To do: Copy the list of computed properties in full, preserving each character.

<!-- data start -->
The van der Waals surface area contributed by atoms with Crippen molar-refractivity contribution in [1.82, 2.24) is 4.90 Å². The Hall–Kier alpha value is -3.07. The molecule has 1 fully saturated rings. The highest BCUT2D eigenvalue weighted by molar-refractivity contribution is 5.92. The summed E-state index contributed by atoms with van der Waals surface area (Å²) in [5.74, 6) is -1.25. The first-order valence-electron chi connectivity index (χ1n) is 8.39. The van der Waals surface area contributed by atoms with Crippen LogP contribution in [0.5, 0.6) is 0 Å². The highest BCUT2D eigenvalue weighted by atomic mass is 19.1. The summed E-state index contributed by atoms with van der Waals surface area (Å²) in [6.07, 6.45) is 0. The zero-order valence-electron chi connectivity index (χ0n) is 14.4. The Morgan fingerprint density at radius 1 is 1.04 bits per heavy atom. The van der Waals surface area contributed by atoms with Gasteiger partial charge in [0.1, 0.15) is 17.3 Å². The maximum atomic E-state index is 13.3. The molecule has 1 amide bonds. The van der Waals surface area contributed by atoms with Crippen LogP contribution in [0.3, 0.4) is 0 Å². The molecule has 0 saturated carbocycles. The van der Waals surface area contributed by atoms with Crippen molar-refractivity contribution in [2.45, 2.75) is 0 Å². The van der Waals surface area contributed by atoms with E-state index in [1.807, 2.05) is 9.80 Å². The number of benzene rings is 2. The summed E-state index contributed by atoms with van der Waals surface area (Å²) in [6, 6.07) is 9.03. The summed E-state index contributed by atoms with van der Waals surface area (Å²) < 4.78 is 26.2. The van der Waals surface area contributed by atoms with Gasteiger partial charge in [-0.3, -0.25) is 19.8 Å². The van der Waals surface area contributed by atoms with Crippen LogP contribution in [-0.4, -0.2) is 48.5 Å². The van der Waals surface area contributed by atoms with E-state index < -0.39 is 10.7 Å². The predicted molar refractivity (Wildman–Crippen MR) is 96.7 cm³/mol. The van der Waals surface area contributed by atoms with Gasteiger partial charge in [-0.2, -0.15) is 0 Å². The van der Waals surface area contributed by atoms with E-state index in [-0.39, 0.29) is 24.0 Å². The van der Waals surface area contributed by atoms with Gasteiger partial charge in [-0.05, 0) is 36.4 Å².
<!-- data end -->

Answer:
The van der Waals surface area contributed by atoms with Crippen molar-refractivity contribution in [1.82, 2.24) is 4.90 Å². The Hall–Kier alpha value is -3.07. The molecule has 1 fully saturated rings. The highest BCUT2D eigenvalue weighted by molar-refractivity contribution is 5.92. The summed E-state index contributed by atoms with van der Waals surface area (Å²) in [5.74, 6) is -1.25. The first-order valence-electron chi connectivity index (χ1n) is 8.39. The van der Waals surface area contributed by atoms with Crippen LogP contribution in [0.5, 0.6) is 0 Å². The highest BCUT2D eigenvalue weighted by atomic mass is 19.1. The summed E-state index contributed by atoms with van der Waals surface area (Å²) in [6.07, 6.45) is 0. The zero-order valence-electron chi connectivity index (χ0n) is 14.4. The Morgan fingerprint density at radius 1 is 1.04 bits per heavy atom. The van der Waals surface area contributed by atoms with Gasteiger partial charge in [0.1, 0.15) is 17.3 Å². The maximum atomic E-state index is 13.3. The molecule has 1 amide bonds. The van der Waals surface area contributed by atoms with Crippen LogP contribution in [0.3, 0.4) is 0 Å². The molecule has 0 saturated carbocycles. The van der Waals surface area contributed by atoms with Crippen molar-refractivity contribution in [2.45, 2.75) is 0 Å². The van der Waals surface area contributed by atoms with E-state index in [1.807, 2.05) is 9.80 Å². The number of benzene rings is 2. The summed E-state index contributed by atoms with van der Waals surface area (Å²) in [6, 6.07) is 9.03. The summed E-state index contributed by atoms with van der Waals surface area (Å²) < 4.78 is 26.2. The van der Waals surface area contributed by atoms with Gasteiger partial charge in [-0.3, -0.25) is 19.8 Å². The van der Waals surface area contributed by atoms with Crippen LogP contribution in [-0.4, -0.2) is 48.5 Å². The van der Waals surface area contributed by atoms with E-state index < -0.39 is 10.7 Å². The predicted molar refractivity (Wildman–Crippen MR) is 96.7 cm³/mol. The van der Waals surface area contributed by atoms with Gasteiger partial charge in [-0.2, -0.15) is 0 Å². The van der Waals surface area contributed by atoms with E-state index in [-0.39, 0.29) is 24.0 Å². The van der Waals surface area contributed by atoms with Gasteiger partial charge in [-0.05, 0) is 36.4 Å².